Experiences at Men's CSC-operated Healing Lodges: A Qualitative Examination

Research Highlights: Men's CSC-operated Healing Lodges offer an environment that help guide residents through their healing journeys.


No R-444


A full PDF is also available for download on the Government of Canada Publications.

ISBN: 978-0-660-42624-2
Cat. No.: PS83-5/R444E-PDF

Research at a Glance - PDF

Why we did this study

Healing Lodges are environments that use Indigenous values, traditions, and beliefs to offer culturally-relevant services and programs for Indigenous offenders. The goal of the current study was to qualitatively examine the experiences at the men's Correctional Service of Canada (CSC)-operated Healing Lodges, in order to gain understanding of the impacts, interventions, and overall operation of these sites.

What we did

To capture a holistic and comprehensive understanding, this study entailed semi-structured individual interviews with residents, Elders, and staff members from across the three CSC-operated Healing Lodges for men; Pê Sâkâstêw Centre, Kwìkwèxwelhp Healing Village, and Willow Cree Healing Lodge. In total, interview data was collected and thematically analyzed for 36 residents, 7 Elders, as well as 22 staff members.

What we found

The narratives revealed various opportunities offered within the Healing Lodges for residents, many of which are cultural-specific or weave Indigenous perspectives and approaches. The opportunities include a range of ceremonies and activities, programs, education/vocational and employment opportunities, as well as different temporary absences. While the amount and breadth of these opportunities varies by Healing Lodge, the cultural ceremonies and activities, such as hobby crafts, as well as the in-house programs, appear to be crucial for keeping residents engaged in both their culture and healing journeys. Additionally, occasions to take part in cultural temporary absences and community service work arise as meaningful efforts towards gradual reintegration.

The experiences shared through the interviews further revealed that the environment within the Healing Lodges, which emphasizes Indigenous culture, offers a space that is seen as unique from mainstream institutional settings. The Healing Lodges allow residents to focus on their path towards healing by fostering a space for engaging in introspection, finding balance within themselves, and enabling a sense of commitment and accountability.

The relationships present within the Healing Lodges demonstrate a unique sense of community. For the most part, Healing Lodges are marked by strong connections and collaborations between residents, open and dynamic relationships with staff, and strong bonds with Elders built on support and guidance.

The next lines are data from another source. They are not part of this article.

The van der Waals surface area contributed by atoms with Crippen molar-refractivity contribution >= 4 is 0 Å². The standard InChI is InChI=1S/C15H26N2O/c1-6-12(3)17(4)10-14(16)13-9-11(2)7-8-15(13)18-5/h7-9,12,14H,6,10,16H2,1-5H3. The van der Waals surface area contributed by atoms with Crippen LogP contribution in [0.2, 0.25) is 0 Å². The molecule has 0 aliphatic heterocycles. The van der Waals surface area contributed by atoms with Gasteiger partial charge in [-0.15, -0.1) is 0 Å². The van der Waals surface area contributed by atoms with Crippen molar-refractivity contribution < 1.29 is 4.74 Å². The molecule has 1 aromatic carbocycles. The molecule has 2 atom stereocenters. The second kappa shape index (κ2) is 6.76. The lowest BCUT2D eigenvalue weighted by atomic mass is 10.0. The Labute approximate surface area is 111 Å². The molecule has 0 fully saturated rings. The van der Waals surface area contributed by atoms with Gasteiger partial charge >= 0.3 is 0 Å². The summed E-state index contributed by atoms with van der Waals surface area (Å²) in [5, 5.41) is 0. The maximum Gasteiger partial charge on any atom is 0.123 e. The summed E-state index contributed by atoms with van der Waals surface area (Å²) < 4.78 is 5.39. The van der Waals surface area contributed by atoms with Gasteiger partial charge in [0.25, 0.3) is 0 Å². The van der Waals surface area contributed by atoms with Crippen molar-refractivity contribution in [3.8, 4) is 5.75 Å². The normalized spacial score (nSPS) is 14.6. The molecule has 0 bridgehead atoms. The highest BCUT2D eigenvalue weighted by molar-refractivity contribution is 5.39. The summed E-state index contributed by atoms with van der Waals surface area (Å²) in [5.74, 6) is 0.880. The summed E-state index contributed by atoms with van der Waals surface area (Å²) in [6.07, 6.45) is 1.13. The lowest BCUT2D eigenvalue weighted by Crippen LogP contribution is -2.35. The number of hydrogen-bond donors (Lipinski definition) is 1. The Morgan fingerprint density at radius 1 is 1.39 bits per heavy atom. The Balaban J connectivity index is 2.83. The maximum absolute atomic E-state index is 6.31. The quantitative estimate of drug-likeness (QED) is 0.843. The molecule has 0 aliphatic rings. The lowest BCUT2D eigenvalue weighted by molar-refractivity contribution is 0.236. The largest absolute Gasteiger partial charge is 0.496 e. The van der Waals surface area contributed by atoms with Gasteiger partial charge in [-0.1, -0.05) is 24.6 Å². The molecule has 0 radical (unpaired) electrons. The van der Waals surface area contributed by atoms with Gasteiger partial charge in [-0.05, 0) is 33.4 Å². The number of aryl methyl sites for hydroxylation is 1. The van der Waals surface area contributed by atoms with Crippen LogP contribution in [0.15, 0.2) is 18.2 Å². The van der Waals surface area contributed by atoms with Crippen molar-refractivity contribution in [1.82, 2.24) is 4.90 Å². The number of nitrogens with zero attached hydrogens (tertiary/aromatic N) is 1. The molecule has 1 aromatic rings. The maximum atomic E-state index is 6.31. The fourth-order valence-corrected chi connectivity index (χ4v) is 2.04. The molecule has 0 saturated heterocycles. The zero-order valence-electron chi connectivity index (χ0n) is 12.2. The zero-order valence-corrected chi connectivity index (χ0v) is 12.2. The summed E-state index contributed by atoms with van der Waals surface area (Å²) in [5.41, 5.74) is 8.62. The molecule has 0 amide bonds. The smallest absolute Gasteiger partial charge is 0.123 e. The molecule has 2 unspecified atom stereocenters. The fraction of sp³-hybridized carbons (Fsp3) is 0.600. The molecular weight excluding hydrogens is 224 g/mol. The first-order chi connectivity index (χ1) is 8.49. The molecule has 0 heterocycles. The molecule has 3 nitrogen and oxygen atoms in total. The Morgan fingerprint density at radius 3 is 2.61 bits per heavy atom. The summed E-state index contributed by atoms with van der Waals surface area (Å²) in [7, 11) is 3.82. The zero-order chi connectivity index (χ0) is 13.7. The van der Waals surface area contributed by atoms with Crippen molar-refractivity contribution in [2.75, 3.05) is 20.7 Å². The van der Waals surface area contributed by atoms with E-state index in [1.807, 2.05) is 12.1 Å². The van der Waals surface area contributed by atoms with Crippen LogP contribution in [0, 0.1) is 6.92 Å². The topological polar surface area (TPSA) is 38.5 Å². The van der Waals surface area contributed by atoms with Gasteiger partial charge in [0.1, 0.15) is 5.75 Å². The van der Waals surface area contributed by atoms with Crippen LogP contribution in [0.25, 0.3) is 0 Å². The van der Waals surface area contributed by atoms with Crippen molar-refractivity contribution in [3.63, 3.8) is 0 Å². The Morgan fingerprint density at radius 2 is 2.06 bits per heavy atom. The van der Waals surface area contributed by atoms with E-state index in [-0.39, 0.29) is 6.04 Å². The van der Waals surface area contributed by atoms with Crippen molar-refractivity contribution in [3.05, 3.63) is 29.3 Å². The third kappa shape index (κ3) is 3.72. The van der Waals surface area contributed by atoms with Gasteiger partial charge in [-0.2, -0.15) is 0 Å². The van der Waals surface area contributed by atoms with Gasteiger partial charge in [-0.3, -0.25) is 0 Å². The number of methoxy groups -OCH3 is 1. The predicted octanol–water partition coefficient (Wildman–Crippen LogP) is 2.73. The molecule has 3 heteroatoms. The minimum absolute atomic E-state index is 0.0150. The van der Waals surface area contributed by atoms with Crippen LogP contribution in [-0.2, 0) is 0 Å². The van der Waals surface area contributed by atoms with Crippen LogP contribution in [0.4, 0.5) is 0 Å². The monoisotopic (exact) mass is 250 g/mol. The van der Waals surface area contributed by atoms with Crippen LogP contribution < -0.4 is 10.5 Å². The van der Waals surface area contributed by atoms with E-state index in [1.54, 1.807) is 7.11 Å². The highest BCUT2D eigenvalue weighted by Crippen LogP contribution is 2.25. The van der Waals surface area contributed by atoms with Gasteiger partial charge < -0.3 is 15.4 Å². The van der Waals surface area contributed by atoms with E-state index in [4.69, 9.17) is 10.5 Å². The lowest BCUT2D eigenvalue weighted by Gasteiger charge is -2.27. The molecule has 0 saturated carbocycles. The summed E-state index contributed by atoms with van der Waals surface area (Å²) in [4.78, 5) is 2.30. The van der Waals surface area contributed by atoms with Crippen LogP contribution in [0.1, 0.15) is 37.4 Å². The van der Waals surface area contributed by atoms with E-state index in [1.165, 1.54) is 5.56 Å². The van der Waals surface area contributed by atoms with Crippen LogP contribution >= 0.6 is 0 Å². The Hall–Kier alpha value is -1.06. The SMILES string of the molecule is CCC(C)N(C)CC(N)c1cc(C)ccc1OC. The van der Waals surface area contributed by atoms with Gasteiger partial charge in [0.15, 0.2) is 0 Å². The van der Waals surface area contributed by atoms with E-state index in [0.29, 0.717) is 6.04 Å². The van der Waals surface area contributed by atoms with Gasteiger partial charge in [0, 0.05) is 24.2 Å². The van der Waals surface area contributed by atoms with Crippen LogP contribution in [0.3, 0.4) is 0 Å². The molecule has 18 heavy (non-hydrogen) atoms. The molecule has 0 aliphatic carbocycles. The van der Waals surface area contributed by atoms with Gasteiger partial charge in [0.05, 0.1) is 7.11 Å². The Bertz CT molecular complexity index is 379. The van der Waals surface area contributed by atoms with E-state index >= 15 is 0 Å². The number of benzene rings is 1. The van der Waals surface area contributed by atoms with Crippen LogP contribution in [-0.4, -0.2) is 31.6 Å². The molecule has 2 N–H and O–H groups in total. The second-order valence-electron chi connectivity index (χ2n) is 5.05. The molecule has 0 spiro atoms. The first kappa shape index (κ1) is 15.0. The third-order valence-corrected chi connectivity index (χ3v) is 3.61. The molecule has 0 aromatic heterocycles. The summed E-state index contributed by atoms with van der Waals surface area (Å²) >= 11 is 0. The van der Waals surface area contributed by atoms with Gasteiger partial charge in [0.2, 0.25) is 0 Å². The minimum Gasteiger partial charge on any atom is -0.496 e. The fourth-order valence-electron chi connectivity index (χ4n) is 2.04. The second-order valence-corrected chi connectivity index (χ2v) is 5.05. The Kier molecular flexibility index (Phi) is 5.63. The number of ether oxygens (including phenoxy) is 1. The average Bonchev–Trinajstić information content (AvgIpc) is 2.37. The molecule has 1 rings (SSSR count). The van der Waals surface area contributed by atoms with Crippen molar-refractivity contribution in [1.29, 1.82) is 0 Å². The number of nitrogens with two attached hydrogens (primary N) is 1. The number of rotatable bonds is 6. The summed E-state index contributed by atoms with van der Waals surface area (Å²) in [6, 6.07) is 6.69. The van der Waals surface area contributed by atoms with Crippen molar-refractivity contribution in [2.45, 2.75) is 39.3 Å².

Finally, the research findings shed light on some of operational challenges and best practices present across these Healing Lodges, including those related to community engagement, the resident population, and staffing. In particular, maintaining an inclusive partnership with the local Indigenous communities, establishing a rigorous transfer process for residents, as well as hiring and retaining Indigenous and culturally competent staff appear to be essential for the overall successful operation of these sites. Despite the prominent benefits of Healing Lodges, arising as a common challenge across the sites is the merging of CSC policies or practices with the unique operational needs of Healing Lodges as being environments guided by Indigenous culture and traditions.

What it means

Taken together, the emerging themes and findings highlight the various unique opportunities, cultural environment, supportive relationships, and operational aspects of the Healing Lodges that collectively help guide residents through their healing journeys and support reintegration. While previous quantitative research has demonstrated that Healing Lodges promote safe reintegration (Hanby et al., 2020), this study supports the significance of men's CSC-operated Healing Lodges in offering culturally appropriate approaches that are responsive to the needs of Indigenous offenders.

For more information

Ridha, T., Hanby, L., & Sullivan, R. (2023). Experiences at Men's CSC-Operated Healing Lodges: A Qualitative Examination (Research Report R-444).Ottawa, Ontario: Correctional Service of Canada.

To obtain a PDF version of the full report, or for other inquiries, please e-mail the Research Branch. You can also visit the Research Publications section for a full list of reports and one-page summaries.

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